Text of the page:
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Mercy General Hospital is the first in Northern California to Replace Heart Valve in Low-Risk Patient during Minimally Invasive Procedure

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New Study enables broader patient population to be investigated for a minimally invasive and "recapturable" heart valve as an alternative to open-heart surgery.

Dignity Health Mercy General Hospital today announced it is the first hospital in Northern California to implant the CoreValve® Evolut® R System, a minimally invasive treatment for patients with failing aortic heart valves who are at a low surgical mortality risk. 

Mercy General is one of 80 sites participating in a clinical study of the device used in a procedure called Transcatheter Aortic Valve Replacement (TAVR), a minimally invasive treatment option to open heart surgery. In a TAVR procedure, an artificial heart valve is mounted on a catheter, inserted via an artery in the leg and then guided through the arteries into the heart. Once in place, the device expands and takes over the original valve’s function to enable oxygen-rich blood to flow efficiently out of the heart. 

Mark Wheelis is the first patient enrolled in the clinical trial and the first in Northern California to receive the device as a low-risk patient. Wheelis was diagnosed with aortic stenosis but his symptoms were mild so doctors were watching him closely. In May, he met with Mercy General physicians to discuss his options, open heart surgery or a new clinical trial that would begin taking patients in a few months. “I was told that I was not eligible for TAVR, but there was a clinical trial that was starting soon so I decided to wait. My symptoms were not acute,” said Wheelis. 

To date, the technology is commercially approved only for those patients with severe aortic stenosis who are at high or extreme risk for surgery. Michael Chang MD, cardiologist, Mercy General Hospital, is the lead investigator for the clinical trial. “The significance of this trial is that if TAVR has equal or better results than open heart surgical aortic valve replacement, then TAVR will be approved for this low risk population as well,” said Dr. Chang. “This will result in a new standard of care for patients with aortic stenosis. For isolated aortic stenosis, there will be very few patients that will undergo open heart surgery for aortic valve replacement.”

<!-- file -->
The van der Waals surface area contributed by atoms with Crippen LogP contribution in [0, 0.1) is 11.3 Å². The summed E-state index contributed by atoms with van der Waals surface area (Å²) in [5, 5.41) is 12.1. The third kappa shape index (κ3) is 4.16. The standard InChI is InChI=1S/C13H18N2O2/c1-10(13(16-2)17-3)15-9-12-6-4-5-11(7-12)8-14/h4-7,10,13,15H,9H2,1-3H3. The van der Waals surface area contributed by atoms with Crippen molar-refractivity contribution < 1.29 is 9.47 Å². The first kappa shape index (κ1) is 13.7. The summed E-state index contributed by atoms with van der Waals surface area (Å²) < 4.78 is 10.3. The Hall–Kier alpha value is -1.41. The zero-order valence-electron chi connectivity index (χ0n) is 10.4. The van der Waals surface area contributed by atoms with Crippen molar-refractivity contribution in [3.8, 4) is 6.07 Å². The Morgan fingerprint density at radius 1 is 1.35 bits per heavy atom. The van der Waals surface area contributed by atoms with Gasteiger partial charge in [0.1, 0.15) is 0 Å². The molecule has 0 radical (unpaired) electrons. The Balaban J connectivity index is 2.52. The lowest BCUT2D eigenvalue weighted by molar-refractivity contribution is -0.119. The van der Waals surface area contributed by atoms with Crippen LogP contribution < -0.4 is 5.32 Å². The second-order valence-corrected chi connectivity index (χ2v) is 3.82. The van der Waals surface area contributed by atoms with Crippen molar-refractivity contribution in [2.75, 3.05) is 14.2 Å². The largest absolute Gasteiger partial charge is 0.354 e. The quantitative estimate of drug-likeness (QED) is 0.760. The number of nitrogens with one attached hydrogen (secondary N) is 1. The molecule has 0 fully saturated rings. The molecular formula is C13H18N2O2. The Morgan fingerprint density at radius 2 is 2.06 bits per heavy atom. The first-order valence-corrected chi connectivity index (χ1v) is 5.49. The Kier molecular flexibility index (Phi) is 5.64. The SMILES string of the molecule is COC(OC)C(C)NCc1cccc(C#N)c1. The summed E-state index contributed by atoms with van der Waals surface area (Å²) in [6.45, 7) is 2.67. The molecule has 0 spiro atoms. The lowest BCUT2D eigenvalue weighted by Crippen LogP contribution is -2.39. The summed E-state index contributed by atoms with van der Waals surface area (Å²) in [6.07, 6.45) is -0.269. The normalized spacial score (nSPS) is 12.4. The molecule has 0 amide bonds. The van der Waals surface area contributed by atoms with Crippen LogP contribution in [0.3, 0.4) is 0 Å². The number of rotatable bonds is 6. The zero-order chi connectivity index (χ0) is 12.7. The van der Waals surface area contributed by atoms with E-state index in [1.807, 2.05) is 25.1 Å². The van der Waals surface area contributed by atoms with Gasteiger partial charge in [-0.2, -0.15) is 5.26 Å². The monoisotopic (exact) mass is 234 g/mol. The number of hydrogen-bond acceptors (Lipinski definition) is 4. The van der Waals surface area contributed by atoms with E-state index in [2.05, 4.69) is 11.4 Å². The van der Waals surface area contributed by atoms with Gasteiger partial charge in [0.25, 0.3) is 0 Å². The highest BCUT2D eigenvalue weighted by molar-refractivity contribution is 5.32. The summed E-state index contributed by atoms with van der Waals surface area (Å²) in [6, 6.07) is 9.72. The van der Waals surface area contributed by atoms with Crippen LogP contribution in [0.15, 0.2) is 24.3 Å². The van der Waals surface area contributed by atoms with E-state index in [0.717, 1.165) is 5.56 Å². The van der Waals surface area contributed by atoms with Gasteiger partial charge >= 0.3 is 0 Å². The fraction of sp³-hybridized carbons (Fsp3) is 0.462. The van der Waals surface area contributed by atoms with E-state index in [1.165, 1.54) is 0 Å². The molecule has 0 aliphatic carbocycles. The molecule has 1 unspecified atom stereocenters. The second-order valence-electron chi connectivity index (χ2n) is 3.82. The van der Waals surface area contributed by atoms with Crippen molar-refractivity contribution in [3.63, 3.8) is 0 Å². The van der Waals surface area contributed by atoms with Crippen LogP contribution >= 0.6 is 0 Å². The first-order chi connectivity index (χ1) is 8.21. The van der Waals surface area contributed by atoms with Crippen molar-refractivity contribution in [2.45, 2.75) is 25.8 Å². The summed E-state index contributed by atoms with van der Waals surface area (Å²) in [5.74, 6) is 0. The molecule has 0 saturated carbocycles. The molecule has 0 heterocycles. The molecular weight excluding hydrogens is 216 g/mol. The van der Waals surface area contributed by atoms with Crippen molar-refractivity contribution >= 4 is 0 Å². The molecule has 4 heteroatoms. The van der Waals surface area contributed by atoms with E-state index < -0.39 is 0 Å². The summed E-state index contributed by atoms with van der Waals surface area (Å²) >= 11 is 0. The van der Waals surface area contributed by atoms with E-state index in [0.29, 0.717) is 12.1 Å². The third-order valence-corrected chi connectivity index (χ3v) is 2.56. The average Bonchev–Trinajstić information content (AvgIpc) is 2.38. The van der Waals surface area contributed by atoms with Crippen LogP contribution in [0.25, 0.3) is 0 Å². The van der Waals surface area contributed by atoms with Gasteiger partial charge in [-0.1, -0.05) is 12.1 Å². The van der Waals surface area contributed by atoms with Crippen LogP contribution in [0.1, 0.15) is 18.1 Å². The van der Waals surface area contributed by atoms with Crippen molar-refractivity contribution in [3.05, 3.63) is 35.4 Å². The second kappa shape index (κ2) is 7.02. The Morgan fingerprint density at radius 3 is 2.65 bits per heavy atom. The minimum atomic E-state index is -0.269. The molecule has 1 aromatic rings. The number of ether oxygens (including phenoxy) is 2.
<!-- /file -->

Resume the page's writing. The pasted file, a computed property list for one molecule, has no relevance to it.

Aortic stenosis is a common heart problem caused by a narrowing of the heart’s aortic valve due to excessive calcium build up. When the valve narrows, it does not open or close properly, making the heart work harder to pump blood throughout the body. The reduced blood flow increases pressure within the heart, causing the heart to weaken and function poorly. More than 100,000 people in the United States are diagnosed with severe aortic stenosis each year. 

Wheelis, 72, a retired microbiology professor at UC Davis, feels like he’s back to normal. He hopes to eventually start his exercise routine six days a week. He is glad he decided to wait to take part in the low risk TAVR clinical trial. “I love the idea of contributing to the development of these kinds of procedures,” he said. “I would recommend it to others. It is so far superior than having your chest carved open and looks to me to be the future of valve replacement.” 

Dignity Health Heart and Vascular Institute of Greater Sacramento has one of the largest, most experienced cardiac teams in the nation. We combine advanced heart care services with a personalized level of dignity, respect and compassion.

Publish date: 

Friday, September 30, 2016

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